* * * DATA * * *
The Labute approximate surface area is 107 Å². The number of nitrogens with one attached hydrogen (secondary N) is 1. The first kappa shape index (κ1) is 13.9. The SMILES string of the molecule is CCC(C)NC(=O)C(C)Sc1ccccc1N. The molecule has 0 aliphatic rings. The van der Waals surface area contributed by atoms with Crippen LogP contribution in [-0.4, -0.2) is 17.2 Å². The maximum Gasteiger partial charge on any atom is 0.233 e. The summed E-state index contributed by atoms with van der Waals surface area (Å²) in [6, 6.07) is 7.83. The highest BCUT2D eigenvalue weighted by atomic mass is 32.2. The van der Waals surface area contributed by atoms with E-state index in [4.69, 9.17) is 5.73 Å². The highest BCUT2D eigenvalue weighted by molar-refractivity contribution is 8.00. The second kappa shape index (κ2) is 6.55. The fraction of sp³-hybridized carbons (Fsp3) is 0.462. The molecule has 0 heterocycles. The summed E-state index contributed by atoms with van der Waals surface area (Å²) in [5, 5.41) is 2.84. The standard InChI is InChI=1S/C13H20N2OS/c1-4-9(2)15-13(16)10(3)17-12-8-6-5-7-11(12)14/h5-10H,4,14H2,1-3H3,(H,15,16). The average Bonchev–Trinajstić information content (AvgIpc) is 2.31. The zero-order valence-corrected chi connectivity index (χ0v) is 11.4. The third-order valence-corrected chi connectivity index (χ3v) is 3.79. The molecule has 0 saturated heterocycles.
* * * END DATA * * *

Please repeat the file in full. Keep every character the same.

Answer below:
The Labute approximate surface area is 107 Å². The number of nitrogens with one attached hydrogen (secondary N) is 1. The first kappa shape index (κ1) is 13.9. The SMILES string of the molecule is CCC(C)NC(=O)C(C)Sc1ccccc1N. The molecule has 0 aliphatic rings. The van der Waals surface area contributed by atoms with Crippen LogP contribution in [-0.4, -0.2) is 17.2 Å². The maximum Gasteiger partial charge on any atom is 0.233 e. The summed E-state index contributed by atoms with van der Waals surface area (Å²) in [6, 6.07) is 7.83. The highest BCUT2D eigenvalue weighted by atomic mass is 32.2. The van der Waals surface area contributed by atoms with E-state index in [4.69, 9.17) is 5.73 Å². The highest BCUT2D eigenvalue weighted by molar-refractivity contribution is 8.00. The second kappa shape index (κ2) is 6.55. The fraction of sp³-hybridized carbons (Fsp3) is 0.462. The molecule has 0 heterocycles. The summed E-state index contributed by atoms with van der Waals surface area (Å²) in [5, 5.41) is 2.84. The standard InChI is InChI=1S/C13H20N2OS/c1-4-9(2)15-13(16)10(3)17-12-8-6-5-7-11(12)14/h5-10H,4,14H2,1-3H3,(H,15,16). The average Bonchev–Trinajstić information content (AvgIpc) is 2.31. The zero-order valence-corrected chi connectivity index (χ0v) is 11.4. The third-order valence-corrected chi connectivity index (χ3v) is 3.79. The molecule has 0 saturated heterocycles.